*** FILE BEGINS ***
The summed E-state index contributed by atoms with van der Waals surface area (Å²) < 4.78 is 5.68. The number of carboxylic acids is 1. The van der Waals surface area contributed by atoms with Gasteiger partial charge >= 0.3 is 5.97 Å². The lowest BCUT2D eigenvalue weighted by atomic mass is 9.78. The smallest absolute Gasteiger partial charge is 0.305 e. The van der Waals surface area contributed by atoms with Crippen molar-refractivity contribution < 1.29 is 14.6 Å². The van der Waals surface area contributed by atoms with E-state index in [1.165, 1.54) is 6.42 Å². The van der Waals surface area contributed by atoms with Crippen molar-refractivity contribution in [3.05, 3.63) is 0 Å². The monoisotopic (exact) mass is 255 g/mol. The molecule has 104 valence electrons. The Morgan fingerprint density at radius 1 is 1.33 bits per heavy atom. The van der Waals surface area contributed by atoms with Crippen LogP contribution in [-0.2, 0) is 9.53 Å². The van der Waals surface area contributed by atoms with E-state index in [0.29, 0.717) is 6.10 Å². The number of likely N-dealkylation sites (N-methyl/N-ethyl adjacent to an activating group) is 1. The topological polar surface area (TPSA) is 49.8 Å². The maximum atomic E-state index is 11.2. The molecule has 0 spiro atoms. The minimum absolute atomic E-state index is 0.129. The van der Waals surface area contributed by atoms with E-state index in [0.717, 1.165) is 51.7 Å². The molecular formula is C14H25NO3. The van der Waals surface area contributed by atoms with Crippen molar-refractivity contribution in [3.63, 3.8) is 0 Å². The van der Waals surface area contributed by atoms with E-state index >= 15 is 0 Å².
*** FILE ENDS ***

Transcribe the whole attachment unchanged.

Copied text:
The summed E-state index contributed by atoms with van der Waals surface area (Å²) < 4.78 is 5.68. The number of carboxylic acids is 1. The van der Waals surface area contributed by atoms with Gasteiger partial charge >= 0.3 is 5.97 Å². The lowest BCUT2D eigenvalue weighted by atomic mass is 9.78. The smallest absolute Gasteiger partial charge is 0.305 e. The van der Waals surface area contributed by atoms with Crippen molar-refractivity contribution < 1.29 is 14.6 Å². The van der Waals surface area contributed by atoms with E-state index in [1.165, 1.54) is 6.42 Å². The van der Waals surface area contributed by atoms with Crippen molar-refractivity contribution in [3.05, 3.63) is 0 Å². The monoisotopic (exact) mass is 255 g/mol. The molecule has 104 valence electrons. The Morgan fingerprint density at radius 1 is 1.33 bits per heavy atom. The van der Waals surface area contributed by atoms with Crippen LogP contribution in [-0.2, 0) is 9.53 Å². The van der Waals surface area contributed by atoms with E-state index in [0.29, 0.717) is 6.10 Å². The number of likely N-dealkylation sites (N-methyl/N-ethyl adjacent to an activating group) is 1. The topological polar surface area (TPSA) is 49.8 Å². The maximum atomic E-state index is 11.2. The molecule has 0 spiro atoms. The minimum absolute atomic E-state index is 0.129. The van der Waals surface area contributed by atoms with E-state index in [0.717, 1.165) is 51.7 Å². The molecular formula is C14H25NO3. The van der Waals surface area contributed by atoms with Crippen molar-refractivity contribution in [3.63, 3.8) is 0 Å². The van der Waals surface area contributed by atoms with E-state index >= 15 is 0 Å².